A two-child policy in overpopulated India? It won't work, say experts

(CNN)Some politicians in India are clamoring for what they believe to be a quick fix to the country's population problem: a two-child policy for Indian citizens.

As activists and experts scramble to educate the public on the need for contraception and family planning, these politicians want to limit each family to have just two children.
Today, India's population stands at 1.31 billion people, second only to China. Experts estimate India will surpass China in just a few years, according to the United States Census Bureau.
    India's fertility rate has dropped to 2.3 births per woman in 2016, compared to 3.2 births per woman in 2000, according to government data. But the booming population has been raising concerns for decades due to a rising poverty, decline in jobs and a poor literacy rate.
    "No person shall procreate more than two living children after a period of one year from the commencement of this Act," stated a population control bill introduced on the Parliament floor in 2016 by Prahalad Singh Patel, a legislator from the central Indian state of Madhya Pradesh.
    The bill -- which never even came to a vote -- listed measures that the Indian government would take if they wanted to check the ever-growing population. If passed, the bill would make it mandatory for individuals to seek permission from officials if they want to have more than two children, permission that could be denied if sufficient cause was not met.
    "There is a universal truth you will have to consider. There is water, roads, health, sanitation: how will you give all these facilities if the population keeps increasing," Patel told CNN.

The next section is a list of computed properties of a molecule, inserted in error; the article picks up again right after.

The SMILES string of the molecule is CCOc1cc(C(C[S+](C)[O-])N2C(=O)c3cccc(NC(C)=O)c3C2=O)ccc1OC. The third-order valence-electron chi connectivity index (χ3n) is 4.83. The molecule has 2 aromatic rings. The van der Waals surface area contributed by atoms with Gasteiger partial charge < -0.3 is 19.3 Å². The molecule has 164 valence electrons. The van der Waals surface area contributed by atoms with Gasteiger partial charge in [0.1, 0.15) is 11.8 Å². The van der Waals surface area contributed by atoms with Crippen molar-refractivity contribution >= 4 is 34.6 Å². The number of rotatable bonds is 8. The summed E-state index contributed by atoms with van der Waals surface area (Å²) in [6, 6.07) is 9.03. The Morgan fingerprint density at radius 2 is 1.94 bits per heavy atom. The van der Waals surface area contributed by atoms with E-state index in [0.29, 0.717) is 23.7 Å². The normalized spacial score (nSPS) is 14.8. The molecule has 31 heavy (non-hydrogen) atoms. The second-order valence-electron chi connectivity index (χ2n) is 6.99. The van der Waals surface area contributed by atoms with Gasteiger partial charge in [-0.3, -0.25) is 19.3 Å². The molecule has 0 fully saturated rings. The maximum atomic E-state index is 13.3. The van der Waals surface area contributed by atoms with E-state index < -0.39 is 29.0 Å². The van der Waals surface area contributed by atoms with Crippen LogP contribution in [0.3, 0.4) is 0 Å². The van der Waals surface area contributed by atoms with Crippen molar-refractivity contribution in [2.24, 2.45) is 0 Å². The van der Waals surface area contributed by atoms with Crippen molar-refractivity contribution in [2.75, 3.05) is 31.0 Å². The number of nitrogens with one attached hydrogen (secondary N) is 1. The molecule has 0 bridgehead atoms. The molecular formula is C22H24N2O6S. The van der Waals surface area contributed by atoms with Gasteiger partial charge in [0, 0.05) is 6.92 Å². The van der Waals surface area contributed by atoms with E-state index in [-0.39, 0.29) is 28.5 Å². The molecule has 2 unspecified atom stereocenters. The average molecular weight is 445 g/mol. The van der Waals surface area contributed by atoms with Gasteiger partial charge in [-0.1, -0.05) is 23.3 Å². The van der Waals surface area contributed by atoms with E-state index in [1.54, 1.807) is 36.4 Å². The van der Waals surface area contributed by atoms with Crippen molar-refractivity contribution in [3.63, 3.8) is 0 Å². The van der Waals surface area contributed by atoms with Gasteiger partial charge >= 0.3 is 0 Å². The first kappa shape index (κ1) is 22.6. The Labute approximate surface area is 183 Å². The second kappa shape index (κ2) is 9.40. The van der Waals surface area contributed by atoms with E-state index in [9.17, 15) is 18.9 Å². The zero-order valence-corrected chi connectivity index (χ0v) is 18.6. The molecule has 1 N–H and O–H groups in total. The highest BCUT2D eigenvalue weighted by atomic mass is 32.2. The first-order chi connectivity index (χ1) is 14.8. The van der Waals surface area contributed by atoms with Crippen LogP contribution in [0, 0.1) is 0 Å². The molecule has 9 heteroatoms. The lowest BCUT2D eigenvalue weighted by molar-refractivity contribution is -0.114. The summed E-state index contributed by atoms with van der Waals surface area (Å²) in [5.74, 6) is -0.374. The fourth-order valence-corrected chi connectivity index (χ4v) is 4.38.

The bill's introduction opened up a debate, which was followed by more than 100 legislators submitting a letter to the president of India, Ram Nath Kovind, in August and appealing for him to take their demand seriously.
    "The land is shrinking and the population is rising. There is no place to build homes. In this situation, there should be some control on population," Ganesh Singh, one of the legislators demanding the implementation told CNN. "Now or later, this will have to be done."
    But B. Paswan, head of the department of population policies and programmes at the International Institute for Population Sciences highlighted the proposition is simply not realistic.
    "No government can bring any such strong policy in India. People will reject it. The two-child policy is not possible with the socio-economic condition of the country," he said. "The change will come with development. It is heading that way already."

    Decline without restricting families

    The Indian government does not have any plans to implement a two-child policy since it is a signatory to the International Conference on population and Development declaration. Signed in 1994, the declaration advocates free speech and honors the reproductive rights of couples to decide freely and responsibly the number and spacing of children.
    India has been grappling with population control for decades, which has resulted in abject poverty, with government welfare programmes unable to cater to thousands of people earning less than $3 per day.
    "There are several factors for the high population. We have a large percentage of the population in the reproductive age group. Only 54% of couples use contraceptives," said Paswan.